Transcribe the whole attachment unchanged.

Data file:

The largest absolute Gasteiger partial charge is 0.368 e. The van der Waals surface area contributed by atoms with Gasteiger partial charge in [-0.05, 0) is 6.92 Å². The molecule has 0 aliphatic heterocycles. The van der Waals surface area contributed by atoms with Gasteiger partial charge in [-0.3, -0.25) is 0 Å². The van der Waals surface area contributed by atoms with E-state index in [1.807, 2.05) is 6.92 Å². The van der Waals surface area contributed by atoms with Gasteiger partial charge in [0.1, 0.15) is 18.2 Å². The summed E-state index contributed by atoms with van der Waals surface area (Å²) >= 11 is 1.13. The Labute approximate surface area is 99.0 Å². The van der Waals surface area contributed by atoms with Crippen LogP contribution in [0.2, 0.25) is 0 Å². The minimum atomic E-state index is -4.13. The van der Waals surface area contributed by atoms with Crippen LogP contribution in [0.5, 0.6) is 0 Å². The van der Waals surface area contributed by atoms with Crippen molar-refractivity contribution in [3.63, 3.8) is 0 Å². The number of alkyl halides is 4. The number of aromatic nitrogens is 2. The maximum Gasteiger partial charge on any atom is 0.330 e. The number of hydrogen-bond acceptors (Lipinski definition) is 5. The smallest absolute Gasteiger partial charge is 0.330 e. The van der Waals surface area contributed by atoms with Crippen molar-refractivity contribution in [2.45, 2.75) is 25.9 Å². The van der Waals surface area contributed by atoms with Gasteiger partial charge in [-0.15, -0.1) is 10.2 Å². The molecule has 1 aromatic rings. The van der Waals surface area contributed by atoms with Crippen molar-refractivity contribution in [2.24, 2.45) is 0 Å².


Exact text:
The largest absolute Gasteiger partial charge is 0.368 e. The van der Waals surface area contributed by atoms with Gasteiger partial charge in [-0.05, 0) is 6.92 Å². The molecule has 0 aliphatic heterocycles. The van der Waals surface area contributed by atoms with Gasteiger partial charge in [-0.3, -0.25) is 0 Å². The van der Waals surface area contributed by atoms with E-state index in [1.807, 2.05) is 6.92 Å². The van der Waals surface area contributed by atoms with Gasteiger partial charge in [0.1, 0.15) is 18.2 Å². The summed E-state index contributed by atoms with van der Waals surface area (Å²) >= 11 is 1.13. The Labute approximate surface area is 99.0 Å². The van der Waals surface area contributed by atoms with Crippen LogP contribution in [0.2, 0.25) is 0 Å². The minimum atomic E-state index is -4.13. The van der Waals surface area contributed by atoms with Crippen LogP contribution in [0.5, 0.6) is 0 Å². The van der Waals surface area contributed by atoms with Crippen molar-refractivity contribution in [3.63, 3.8) is 0 Å². The number of alkyl halides is 4. The number of aromatic nitrogens is 2. The maximum Gasteiger partial charge on any atom is 0.330 e. The number of hydrogen-bond acceptors (Lipinski definition) is 5. The smallest absolute Gasteiger partial charge is 0.330 e. The van der Waals surface area contributed by atoms with Crippen molar-refractivity contribution in [2.45, 2.75) is 25.9 Å². The van der Waals surface area contributed by atoms with Gasteiger partial charge in [-0.15, -0.1) is 10.2 Å². The molecule has 1 aromatic rings. The van der Waals surface area contributed by atoms with Crippen molar-refractivity contribution in [2.24, 2.45) is 0 Å².